PropertyDeclarationSyntax property,
    SyntaxKind propertyModifier,
    CancellationToken cancellationToken)
{
    var previousWhiteSpacesToken = SyntaxFactory.Token(property.GetLeadingTrivia(), SyntaxKind.StringLiteralToken, SyntaxTriviaList.Empty);

    var newProperty = property.WithModifiers(SyntaxTokenList.Create(previousWhiteSpacesToken)
        .Add(SyntaxFactory.Token(propertyModifier))
        .Add(_whitespaceToken));

    if (property.Modifiers.Any(m => m.CSharpKind() == SyntaxKind.VirtualKeyword))
    {
        newProperty = newProperty.AddModifiers(SyntaxFactory.Token(SyntaxKind.VirtualKeyword), _whitespaceToken);
    }

    return await ReplacePropertyInDocumentAsync(document, property, newProperty, cancellationToken);
}

private static async Task<Document> ReplacePropertyInDocumentAsync(
    Document document,
    PropertyDeclarationSyntax property,
    PropertyDeclarationSyntax newProperty,
    CancellationToken cancellationToken)
{
    var root = await document.GetSyntaxRootAsync(cancellationToken);
    var newRoot = root.ReplaceNode(property, new[] { newProperty });

    return document.WithSyntaxRoot(newRoot);
}

As you can see, changing a property’s modifier is simple: we copy the property and add the specified modifier (if the “virtual” modifier has been already added, we copy it again). Note that we also add a whitespace after the modifier so the syntax will be respected.

Once executed, the code will allow to display the following fixes:

image

image

When user put its mouse over a fix, we can see a preview of the fix (the red lines consists of the code that will be removed and the green lines are the code that will be added):

image

image

Of course, the “Preview changes” feature works here too:

image

The good point is that we just modified the modifiers without changing the accessors. So if you have dedicated code in the get/set, it will be persisted:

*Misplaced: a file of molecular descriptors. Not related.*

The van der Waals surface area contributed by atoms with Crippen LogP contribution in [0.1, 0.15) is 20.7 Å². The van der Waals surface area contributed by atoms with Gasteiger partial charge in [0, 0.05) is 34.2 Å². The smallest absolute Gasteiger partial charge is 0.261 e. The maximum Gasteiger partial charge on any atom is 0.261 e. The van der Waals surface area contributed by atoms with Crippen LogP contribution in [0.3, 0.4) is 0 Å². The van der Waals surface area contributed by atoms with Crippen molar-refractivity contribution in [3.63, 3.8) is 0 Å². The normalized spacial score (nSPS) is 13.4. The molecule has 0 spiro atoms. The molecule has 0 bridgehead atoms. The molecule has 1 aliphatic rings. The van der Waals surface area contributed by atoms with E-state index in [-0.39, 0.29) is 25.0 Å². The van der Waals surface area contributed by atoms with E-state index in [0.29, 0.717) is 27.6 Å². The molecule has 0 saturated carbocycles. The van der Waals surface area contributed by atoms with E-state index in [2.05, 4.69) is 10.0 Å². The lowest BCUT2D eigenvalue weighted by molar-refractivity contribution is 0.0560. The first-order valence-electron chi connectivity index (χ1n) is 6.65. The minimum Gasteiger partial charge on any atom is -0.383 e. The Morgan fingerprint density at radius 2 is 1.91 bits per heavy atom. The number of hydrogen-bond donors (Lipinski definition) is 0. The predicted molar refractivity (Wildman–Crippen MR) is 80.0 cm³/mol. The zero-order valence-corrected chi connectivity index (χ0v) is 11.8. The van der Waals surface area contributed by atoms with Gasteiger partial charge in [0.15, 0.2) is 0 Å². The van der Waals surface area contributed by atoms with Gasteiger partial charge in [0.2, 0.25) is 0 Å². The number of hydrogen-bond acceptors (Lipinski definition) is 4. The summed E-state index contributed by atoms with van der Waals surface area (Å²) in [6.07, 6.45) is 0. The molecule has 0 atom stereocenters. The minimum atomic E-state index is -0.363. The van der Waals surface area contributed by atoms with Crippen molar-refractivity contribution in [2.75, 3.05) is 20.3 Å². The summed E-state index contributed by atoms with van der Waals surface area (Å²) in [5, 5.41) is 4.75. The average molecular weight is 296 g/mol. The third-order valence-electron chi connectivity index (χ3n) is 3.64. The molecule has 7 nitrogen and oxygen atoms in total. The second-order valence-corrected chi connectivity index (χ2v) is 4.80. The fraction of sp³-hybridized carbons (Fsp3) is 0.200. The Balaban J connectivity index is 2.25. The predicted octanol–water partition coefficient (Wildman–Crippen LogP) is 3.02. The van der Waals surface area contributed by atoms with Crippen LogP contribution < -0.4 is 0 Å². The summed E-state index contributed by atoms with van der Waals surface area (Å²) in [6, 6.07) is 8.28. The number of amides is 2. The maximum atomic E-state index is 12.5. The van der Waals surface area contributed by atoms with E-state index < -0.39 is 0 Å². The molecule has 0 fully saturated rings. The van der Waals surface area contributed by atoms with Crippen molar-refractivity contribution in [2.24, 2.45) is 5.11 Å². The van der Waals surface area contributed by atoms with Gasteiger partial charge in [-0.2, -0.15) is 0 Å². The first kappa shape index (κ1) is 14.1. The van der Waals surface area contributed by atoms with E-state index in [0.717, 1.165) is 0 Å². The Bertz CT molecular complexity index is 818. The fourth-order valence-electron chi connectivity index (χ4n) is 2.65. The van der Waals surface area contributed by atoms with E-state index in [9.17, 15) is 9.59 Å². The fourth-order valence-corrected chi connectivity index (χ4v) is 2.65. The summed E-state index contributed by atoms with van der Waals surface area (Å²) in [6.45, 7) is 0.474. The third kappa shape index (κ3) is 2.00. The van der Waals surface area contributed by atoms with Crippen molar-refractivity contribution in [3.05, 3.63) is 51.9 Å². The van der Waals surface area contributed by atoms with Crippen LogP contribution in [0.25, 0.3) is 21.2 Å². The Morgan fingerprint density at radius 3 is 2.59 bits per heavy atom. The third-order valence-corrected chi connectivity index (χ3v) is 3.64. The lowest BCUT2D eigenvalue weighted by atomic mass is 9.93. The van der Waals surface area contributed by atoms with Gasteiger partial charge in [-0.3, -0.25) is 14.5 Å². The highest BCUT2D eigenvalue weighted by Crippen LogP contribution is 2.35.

image

 

As you can see, Roslyn give you a powerful object model to manipulate your code. You will now be able to create powerful extensions in a simple manner!

 

Happy coding!

[Xamarin] Scanning QRCode in a Xamarin.Forms application

September 29th, 2014 | Posted by Tom in .NET | Article | Xamarin - (0 Comments) | Read: 4,046

Scanning QRCodes (or barcodes) in a Xamarin.Forms application is really easy thanks to a well-know project ZXing, that has been ported to Xamarin (and for all the devices: iOS, Android and Windows Phone).

 

To implement the feature, first add a reference to the ZXing component to your projects. Then, as always, we need to find a way to communicate between the Forms project (that contains the logic) and the various UI projects. To solve this, we’ll used the DependencyService to register an interface and create the various implementations.

The interface is pretty simple:

public interface IQrCodeScanningService
{
    Task<string> ScanAsync();
}

And here is the implementation for the Windows Phone project:

public class QrCodeScanningService : IQrCodeScanningService
{
    public async Task<string> ScanAsync()
    {
        var scanner = new ZXing.Mobile.MobileBarcodeScanner(App.RootFrame.Dispatcher);
        var scanResults = await scanner.Scan();

        return scanResults.Text;
    }
}

And now, let’s take a look to the implementation for the Android project (of course, it’s also possible to create an iOS implementation):

public class QrCodeScanningService : IQrCodeScanningService
{
    public async Task<string> ScanAsync()
    {
        var scanner = new ZXing.Mobile.MobileBarcodeScanner(Application.Context);
        var scanResults = await scanner.Scan();

        return scanResults.Text;
    }
}

As you can see, each version is particular (the constructor of the MobileBarcodeScanner takes a different parameters, according to the platform).